Amnesty International urges Egypt to investigate attacks on women
CAIRO -- A leading international human rights group has urged Egyptian authorities to investigate reports of assaults on female protesters who recently demonstrated in Tahrir Square against sexual harassment.
Witnesses said a peaceful protest by a small group of women turned violent Friday after several of them were attacked by a group of men who tried to rip off their clothes. Other men attempted to shield the women from the violence, but protesters said the mob was overwhelming.
In a report condemning the incident, London-based Amnesty International described the reported violence as part of a series of recurring attacks against female journalists and human rights advocates in Egypt.
"These forms of sexual harassment, sexual assault and other forms of ill-treatment against women protesters are an attempt to intimidate them and prevent them from participating fully in public life," Hassiba Hadj Sahraoui, Amnesty International's deputy director for the Middle East and North Africa said in the report.
Lobna Darwish, one of the organizers of the protest, told the human rights group: "There were hands groping us and stealing our belongings from our bags and pockets. It was chaos, we couldn't tell who was with us and who was against us."
Scores of men targeted the march in an effort to "break it up and offend and assault participants," journalist Sarah El Deeb posted on her Twitter account.
Egypt's ruling military council, which took power when Hosni Mubarak was ousted in last year's uprising, has publicly criticized female protesters who participate in Tahrir Square sit-ins.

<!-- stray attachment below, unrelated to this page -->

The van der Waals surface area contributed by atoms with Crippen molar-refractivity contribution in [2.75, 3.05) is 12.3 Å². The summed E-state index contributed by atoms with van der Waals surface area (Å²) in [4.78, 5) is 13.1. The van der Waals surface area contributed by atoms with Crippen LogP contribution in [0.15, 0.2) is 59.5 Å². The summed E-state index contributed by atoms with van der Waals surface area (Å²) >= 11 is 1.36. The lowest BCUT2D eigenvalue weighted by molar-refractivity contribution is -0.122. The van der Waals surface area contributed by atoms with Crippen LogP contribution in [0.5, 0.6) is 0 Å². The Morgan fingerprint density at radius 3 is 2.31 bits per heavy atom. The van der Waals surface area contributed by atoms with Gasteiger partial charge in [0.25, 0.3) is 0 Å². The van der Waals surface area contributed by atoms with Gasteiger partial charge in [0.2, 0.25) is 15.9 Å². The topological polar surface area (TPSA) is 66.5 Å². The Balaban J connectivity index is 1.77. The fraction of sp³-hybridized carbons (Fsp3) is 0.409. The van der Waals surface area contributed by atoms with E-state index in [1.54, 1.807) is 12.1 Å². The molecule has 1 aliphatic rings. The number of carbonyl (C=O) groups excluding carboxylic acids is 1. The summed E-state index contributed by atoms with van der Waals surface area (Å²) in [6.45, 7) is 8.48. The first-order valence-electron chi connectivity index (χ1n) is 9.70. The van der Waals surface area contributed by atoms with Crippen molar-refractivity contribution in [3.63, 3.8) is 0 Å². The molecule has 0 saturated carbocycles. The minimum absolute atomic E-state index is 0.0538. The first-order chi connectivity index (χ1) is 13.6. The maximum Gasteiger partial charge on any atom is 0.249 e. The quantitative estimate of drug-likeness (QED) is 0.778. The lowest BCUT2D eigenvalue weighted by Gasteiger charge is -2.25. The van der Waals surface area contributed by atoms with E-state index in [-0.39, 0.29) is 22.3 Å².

Mobs of men as well as security forces who have assaulted female protesters over the last 16 months have not been punished, the Amnesty International report stated. In December, women were beaten by soldiers, dragged by their hair and stripped in the streets. Several female protesters also reported that the army forcibly conducted virginity tests on them.
The Friday protest in Tahrir Square was an attempt to create awareness about sexual harassment, which has long been rampant in the Arab world's most populous country.
"These women stood up to demand an end to sexual harassment. What they got was intimidation and sexual assault," Sahraoui said in the report.
Several human rights advocates and activists view the recurring violence as a means to "dishonor" women in Egypt's conservative culture. "Using sexual harassment and assault against women protesters is a tactic that was frequently used under former president Hosni Mubarak," the report said.
-- Reem Abdellatif
Photo: Egyptian women hold placards calling for the end of sexual harassment on women who take part in demonstrations at a protest on Tahrir Square in Cairo on June 8, 2012. Credit: Andre Pain / European Pressphoto Agency